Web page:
Grandparent Scam Surfaces Again

Life And Privacy
Typography

An elderly relative phoned me the other day, concerned that she had been the target of an attempted scam. Somebody claiming to be her grandson had called to report that he had had a car accident while driving and was in the hospital, and she needed to send money immediately for his care. My relative told the caller to call his mother, hung up, and immediately made a call herself to the grandson’s mother. She discovered that he was safe at home watching TV (and didn’t drive in any event).

The call was a scam, a type of elder financial exploitation that targets the elderly and attempts to scam money out of them.

Luckily, my relative felt there was something off about the call and didn’t fall for the fraud, but many people do. Called the Grandparent Scam, this is an old scam that has once again become prevalent. Because this latest fraud hit close to home, I thought it would be helpful to alert readers to it.

In this scam, a caller claiming to be somebody’s grandchild (or niece or nephew), or calling on their behalf, states that they’re in trouble for some reason (accident, sickness, lost wallet or passport, stuck in a foreign county, etc.) and in immediate need of money. Many of these calls are made in the evening or nighttime hours, as some elderly may be less clear minded then.

Sometimes the caller uses an actual name taken from publicly available information, such as through social media, or they will wait for the panicked victim to say the child’s name. The scam caller will urge the “grandparent” not to tell Mom or Dad because they don’t want to get in trouble.

Ultimately, the scammer will ask the grandparent to send money via a method that’s hard to trace, like gift or reloadable cards, Western Union or MoneyGram, or by mailing cash. Once you send funds in this way, they’re gone for good, with few exceptions.

During the COVID pandemic, the FTC and FBI have seen an escalation in the number of grandparent scams, as scammers prey on victims’ increased vulnerability and concern for their loved ones’ health and safety.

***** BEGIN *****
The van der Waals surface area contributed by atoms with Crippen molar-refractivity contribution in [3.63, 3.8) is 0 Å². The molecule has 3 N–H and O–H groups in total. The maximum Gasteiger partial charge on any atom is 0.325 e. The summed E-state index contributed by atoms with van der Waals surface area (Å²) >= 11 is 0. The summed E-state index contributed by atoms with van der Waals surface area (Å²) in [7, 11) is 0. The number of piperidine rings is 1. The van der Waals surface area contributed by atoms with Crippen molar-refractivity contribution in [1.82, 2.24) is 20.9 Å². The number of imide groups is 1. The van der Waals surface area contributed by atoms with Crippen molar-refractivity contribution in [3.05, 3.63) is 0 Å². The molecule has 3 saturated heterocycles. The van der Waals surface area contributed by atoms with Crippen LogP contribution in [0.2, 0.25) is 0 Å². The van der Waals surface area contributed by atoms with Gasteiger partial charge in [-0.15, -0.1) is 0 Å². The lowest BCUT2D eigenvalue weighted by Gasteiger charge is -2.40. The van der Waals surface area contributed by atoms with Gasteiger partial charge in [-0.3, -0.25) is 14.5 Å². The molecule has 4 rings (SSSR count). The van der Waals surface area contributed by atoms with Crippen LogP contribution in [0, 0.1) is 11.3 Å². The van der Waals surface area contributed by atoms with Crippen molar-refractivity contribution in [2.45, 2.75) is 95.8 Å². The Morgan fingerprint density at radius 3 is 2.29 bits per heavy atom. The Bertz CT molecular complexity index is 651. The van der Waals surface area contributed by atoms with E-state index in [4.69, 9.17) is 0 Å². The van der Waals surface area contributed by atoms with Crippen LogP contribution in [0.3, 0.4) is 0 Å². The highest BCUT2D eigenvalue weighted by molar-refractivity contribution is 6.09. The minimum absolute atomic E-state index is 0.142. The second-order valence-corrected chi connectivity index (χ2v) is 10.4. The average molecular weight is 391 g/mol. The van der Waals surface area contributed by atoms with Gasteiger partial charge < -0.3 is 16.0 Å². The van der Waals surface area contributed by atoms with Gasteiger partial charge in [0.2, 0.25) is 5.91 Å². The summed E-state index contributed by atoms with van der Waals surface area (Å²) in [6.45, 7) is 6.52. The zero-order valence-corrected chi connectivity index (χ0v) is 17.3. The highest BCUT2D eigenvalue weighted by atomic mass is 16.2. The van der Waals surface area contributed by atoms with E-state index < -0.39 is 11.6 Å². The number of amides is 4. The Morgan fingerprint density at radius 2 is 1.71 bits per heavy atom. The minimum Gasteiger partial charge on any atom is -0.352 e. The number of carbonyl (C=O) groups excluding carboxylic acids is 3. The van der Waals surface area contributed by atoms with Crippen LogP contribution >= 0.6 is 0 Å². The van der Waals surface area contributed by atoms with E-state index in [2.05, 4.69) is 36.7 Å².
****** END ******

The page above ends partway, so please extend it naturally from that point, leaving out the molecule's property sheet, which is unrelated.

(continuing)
If you suspect that somebody calling you (or texting or emailing) is a fraudster, slow down. Never act hastily. Contact the family member whom the caller says is in trouble, or a trusted person within the person’s circle, and check out the story. You can also try to verify the caller’s identity by asking them a question a stranger wouldn’t be able to answer. If the caller claims to be a police officer, verify the person’s identity and info they’ve given you by calling relevant law enforcement directly.

Do not provide any information. Hang up and report the call to local police, the FTC at ftc.gov/complaint (or by calling 1-877-FTC-HELP); and the FBI’s  Internet Crime Complaint Center at www.ic3.gov.

For more information on grandparent/family emergency scams, visit the FTC’s site at https://www.consumer.ftc.gov/articles/0204-family-emergency-scams  and the FBI’s site at https://www.ic3.gov/Media/Y2019/PSA190919.

The information contained in this column is provided for informational purposes only and should not be construed as legal advice.

By Gille Ann Rabbin, Esq., CIPP/US, CIPP/E

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